Our friends at Osprey Publishing have issued two new Civil War-related titles which may be of interest to the wargaming community. The first of these, Avenging Angel, another title by long-time Osprey writer Ron Field, covers the infamous 1859 raid on Harper’s Ferry by abolitionist firebrand John Brown and his misguided followers. The attack culminated in the deaths of several townspeople, as well as most of the raiders (either on site or later via execution). This is Number 36 of Osprey’s “Raid” series, and like the rest it is lavishly illustrated. In this case, the artists are Allan Gilliland, Johnny Schumate, and Mark Stacey. Their work is up to the normal high standards of Osprey publications.
Posts Tagged With: Ulysses S. Grant
All photographs by Thomas M. Mingus of York, Pennsylvania. Used by permission.
Kurtz & Allison’s fanciful depiction of the attack at Cold Harbor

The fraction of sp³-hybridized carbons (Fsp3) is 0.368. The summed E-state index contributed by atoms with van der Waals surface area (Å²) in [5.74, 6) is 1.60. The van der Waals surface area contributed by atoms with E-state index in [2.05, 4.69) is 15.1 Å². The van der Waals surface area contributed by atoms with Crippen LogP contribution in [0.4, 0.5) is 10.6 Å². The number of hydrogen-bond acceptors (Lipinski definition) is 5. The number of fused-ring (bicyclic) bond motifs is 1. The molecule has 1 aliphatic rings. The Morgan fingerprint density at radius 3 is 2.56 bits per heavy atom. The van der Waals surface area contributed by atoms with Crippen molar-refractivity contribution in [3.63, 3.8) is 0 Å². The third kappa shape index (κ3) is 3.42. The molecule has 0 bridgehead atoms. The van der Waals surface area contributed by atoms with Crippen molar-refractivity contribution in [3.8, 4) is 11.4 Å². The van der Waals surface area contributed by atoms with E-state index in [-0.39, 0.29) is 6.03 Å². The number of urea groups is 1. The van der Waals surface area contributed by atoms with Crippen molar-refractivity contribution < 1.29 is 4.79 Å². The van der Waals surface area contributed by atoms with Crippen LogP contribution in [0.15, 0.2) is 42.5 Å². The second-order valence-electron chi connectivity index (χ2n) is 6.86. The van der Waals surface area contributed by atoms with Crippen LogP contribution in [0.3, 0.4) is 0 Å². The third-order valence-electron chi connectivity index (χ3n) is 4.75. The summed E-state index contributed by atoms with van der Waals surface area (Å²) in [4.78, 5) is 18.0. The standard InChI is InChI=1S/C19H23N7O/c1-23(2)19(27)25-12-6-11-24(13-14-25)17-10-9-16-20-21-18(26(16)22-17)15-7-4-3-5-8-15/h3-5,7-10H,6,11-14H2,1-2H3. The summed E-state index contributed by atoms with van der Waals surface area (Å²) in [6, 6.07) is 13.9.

Today marks the 144th anniversary of the worst day of the Battle of Cold Harbor in northern Virginia, perhaps U.S. Grant’s most startling defeat. Today, portions of that battlefield are maintained as a park, peaceful and often deserted and ignored by the tourist crowd that frequents Gettysburg, and, to a lesser extent, Antietam and Petersburg. nearly 6,000 Union soldiers fell on June 3rd alone (according to Gordon Rhea’s fine book, Cold Harbor) out of the approximately 13,000 Federal casualties during the entire May 31 – June 12 series of fights in the region. Rebel losses were a fraction of their Union counterparts.
I have walked the grounds with local Virginia historians who have a good grasp of the tactics and nuances of this fight, and I must say that any man who rose up to make the attack that day certainly must be commended for their bravery. Countless stories abound of men and boys who pinned their names to their blouses or jackets, knowing the odds were high they could be hit. One cannot help but wonder about the gamut of emotions – the temptation to desert or feign illness, the temptation to slip and fall a few yards into the attack and hug the ground, or the sense of duty and loyalty to their flag and their comrades that marked the majority of the men, thousands of which would never return to the ranks. The surgeons’ bill would be steep for this fight, as it had been for much of the summer of 1864.